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  • Writer's pictureMarilyn Saltzman

“When we all fall asleep, where do we go?”*

I plumped up my pillow, sat on the bed and pulled the fluffy down comforter over my body, leaving my arms free.

Opening my journal, I recorded the day’s three reasons for gratitude – a wintry walk in the national forest with the grandkids and dogs; a Zoom call with an old friend; and my husband, Irv, doing the laundry.

And then I lay down to sleep. Yet as too often happens these days, sleep eluded me. My busy mind flittered from “to dos” to “should have done,” from “should NOT have said” to “could have been.” Worries about family and friends sucked me into a vortex of “what ifs.”

I rearranged my body, shifting from the right side to the left and back again. I tried all my favorite techniques – distracting myself by attempting to recall the names of a former colleague’s kids; inhaling to a count of four and exhaling to five; matching my breaths to Irv’s gentle snore; and repeating my mantra of “shalom.”

Nothing was working! I snuck a peek at the clock. 11:05, 11:20, 11:45. Reluctant to leave the cocoon of my bed for the cold walk to the bathroom, I kept hoping to fall asleep, tossing and turning for a bit longer. No luck. So I removed the cozy comforter, placed my tired feet on the floor and headed for the medicine cabinet. Maybe a little CBD oil would help. I placed a few drops on my tongue and lumbered back to bed. My mind wandered for a few minutes, then suddenly became still. I was asleep.

The recent difficulties of falling asleep have made me ponder the sleep process. How do we move so suddenly between the two states of mind – from busy worry to dreams?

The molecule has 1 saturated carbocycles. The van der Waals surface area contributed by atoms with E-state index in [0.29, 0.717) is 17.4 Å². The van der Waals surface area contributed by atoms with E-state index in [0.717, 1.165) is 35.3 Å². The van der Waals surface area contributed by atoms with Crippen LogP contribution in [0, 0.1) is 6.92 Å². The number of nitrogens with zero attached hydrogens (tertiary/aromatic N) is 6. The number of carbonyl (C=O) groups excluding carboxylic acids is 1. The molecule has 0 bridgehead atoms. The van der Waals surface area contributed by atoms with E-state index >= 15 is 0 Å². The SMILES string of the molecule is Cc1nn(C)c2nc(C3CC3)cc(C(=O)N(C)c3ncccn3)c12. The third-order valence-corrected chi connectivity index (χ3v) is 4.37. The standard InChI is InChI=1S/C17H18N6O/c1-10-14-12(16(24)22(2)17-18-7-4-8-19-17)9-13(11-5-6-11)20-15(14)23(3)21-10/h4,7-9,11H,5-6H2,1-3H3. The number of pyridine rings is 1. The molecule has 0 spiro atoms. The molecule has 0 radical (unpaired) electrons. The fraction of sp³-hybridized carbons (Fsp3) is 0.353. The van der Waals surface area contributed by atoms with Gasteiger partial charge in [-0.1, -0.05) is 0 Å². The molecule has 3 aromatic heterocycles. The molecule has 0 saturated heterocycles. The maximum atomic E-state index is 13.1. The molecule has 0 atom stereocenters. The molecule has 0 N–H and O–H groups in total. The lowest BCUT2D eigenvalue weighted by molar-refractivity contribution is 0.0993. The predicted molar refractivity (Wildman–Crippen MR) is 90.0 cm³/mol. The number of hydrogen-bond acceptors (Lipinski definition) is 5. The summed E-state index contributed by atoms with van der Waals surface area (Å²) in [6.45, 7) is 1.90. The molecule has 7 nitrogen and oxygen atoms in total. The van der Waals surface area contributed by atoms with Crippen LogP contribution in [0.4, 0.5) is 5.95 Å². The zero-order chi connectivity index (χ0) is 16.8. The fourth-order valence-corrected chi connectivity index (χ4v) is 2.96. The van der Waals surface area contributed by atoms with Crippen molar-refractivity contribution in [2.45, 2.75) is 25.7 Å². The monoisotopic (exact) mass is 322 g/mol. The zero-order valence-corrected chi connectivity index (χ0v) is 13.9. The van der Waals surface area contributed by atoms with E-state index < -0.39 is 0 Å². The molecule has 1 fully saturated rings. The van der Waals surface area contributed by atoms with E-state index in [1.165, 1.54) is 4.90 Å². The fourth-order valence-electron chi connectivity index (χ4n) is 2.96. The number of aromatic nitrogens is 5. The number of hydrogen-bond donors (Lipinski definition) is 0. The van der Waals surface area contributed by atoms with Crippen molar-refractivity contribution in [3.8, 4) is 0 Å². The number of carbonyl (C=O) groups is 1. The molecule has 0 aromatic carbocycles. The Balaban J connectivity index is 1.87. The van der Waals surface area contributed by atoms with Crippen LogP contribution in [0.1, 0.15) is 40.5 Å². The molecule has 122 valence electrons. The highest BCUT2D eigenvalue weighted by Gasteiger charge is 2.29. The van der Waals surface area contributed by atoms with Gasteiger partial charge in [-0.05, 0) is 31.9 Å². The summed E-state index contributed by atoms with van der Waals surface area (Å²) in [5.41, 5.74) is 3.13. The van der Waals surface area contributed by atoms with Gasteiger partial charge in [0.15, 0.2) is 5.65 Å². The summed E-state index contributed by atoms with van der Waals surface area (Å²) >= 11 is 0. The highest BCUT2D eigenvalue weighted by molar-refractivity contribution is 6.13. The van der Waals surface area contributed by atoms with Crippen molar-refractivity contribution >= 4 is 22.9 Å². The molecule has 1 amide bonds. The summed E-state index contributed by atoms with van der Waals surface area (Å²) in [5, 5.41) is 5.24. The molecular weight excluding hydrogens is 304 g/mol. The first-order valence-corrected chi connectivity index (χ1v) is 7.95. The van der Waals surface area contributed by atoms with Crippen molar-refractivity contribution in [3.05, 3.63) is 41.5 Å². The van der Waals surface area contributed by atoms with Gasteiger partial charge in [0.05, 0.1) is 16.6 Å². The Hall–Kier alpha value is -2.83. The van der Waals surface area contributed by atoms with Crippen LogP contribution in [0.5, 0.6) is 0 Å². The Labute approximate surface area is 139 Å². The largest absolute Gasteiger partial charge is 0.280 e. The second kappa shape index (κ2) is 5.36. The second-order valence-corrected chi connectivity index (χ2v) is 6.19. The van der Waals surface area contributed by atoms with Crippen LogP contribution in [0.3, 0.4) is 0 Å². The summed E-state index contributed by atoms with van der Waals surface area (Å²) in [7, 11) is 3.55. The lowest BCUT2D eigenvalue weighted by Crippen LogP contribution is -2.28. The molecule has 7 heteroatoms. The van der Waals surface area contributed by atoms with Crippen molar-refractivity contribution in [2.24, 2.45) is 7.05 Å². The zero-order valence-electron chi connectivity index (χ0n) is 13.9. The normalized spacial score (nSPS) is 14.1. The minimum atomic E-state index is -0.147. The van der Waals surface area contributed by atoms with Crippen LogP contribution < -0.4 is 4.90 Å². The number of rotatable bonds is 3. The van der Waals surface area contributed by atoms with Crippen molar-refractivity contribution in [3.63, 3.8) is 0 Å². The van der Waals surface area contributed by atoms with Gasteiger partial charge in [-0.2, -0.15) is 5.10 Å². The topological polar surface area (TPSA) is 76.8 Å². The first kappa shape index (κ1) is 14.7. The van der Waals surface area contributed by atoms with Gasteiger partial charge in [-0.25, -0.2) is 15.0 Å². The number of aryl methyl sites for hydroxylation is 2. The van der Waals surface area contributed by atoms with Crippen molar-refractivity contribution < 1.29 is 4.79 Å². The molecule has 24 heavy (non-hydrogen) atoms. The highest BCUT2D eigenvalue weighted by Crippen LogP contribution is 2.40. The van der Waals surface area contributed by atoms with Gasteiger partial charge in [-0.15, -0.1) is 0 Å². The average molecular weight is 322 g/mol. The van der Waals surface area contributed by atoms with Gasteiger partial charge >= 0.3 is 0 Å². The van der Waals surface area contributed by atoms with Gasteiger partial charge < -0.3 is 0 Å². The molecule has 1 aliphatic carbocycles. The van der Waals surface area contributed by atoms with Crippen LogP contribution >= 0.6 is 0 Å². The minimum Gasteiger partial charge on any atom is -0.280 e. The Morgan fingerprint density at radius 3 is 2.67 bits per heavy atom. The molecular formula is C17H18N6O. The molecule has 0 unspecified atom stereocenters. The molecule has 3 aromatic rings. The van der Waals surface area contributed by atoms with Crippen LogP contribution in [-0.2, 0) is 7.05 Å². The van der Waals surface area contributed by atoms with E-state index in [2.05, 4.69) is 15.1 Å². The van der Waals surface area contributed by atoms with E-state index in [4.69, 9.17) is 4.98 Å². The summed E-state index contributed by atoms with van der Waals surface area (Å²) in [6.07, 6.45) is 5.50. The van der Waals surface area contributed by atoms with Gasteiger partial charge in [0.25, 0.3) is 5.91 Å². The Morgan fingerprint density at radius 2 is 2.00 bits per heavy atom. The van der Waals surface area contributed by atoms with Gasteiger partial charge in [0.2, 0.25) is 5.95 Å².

The science is complicated, and scientists are still working to figure it all out.

“The brain stem, at the base of the brain, communicates with the hypothalamus to control the transitions between wake and sleep,” according to the National Institute of Neurologic Disorders and Stroke. ** “Sleep-promoting cells within the hypothalamus and the brain stem produce a brain chemical called GABA, which acts to reduce the activity of arousal centers in the hypothalamus and the brain stem.”

And that’s just the start. The thalamus, the cerebral cortex, the pineal gland, the basal forebrain, the midbrain and the amygdala all get in the act of helping us sleep. Then there are the biological mechanisms: ­­the circadian rhythms that control when we sleep and the sleep-wake homeostasis that keeps track of our need for sleep. Of course, there are the different stages of sleep that we experience each night, from light sleep to deep REM when most dreams occur.

While the science is fascinating, it doesn’t completely solve the mystery for me. There are so many unanswered questions: What happens to the mind in that instant of transition? Why do some people (think Irv) fall asleep almost instantly while others (think me) can take hours? Why do I fall asleep quickly some nights and struggle through others? Why do I remember some dreams vividly and forget others the moment I wake? And the biggest question of all: “When we all fall asleep, where do we go?”

As with so many scientific explanations, the more I learn, the more wonderment it creates. The complexity of the human mind and body, working together to allow us to sleep and dream, seems miraculous. Instead of asking why sometimes falling asleep is so hard, the question becomes: How do all the moving parts fit together so perfectly that we sleep and dream?

So tonight, I will be grateful for the miracle of sleep – even if it takes hours of tossing and some medicinal drops on the tongue to get there.

*Billy Eilish album title

**Brain Basics: Understanding Sleep

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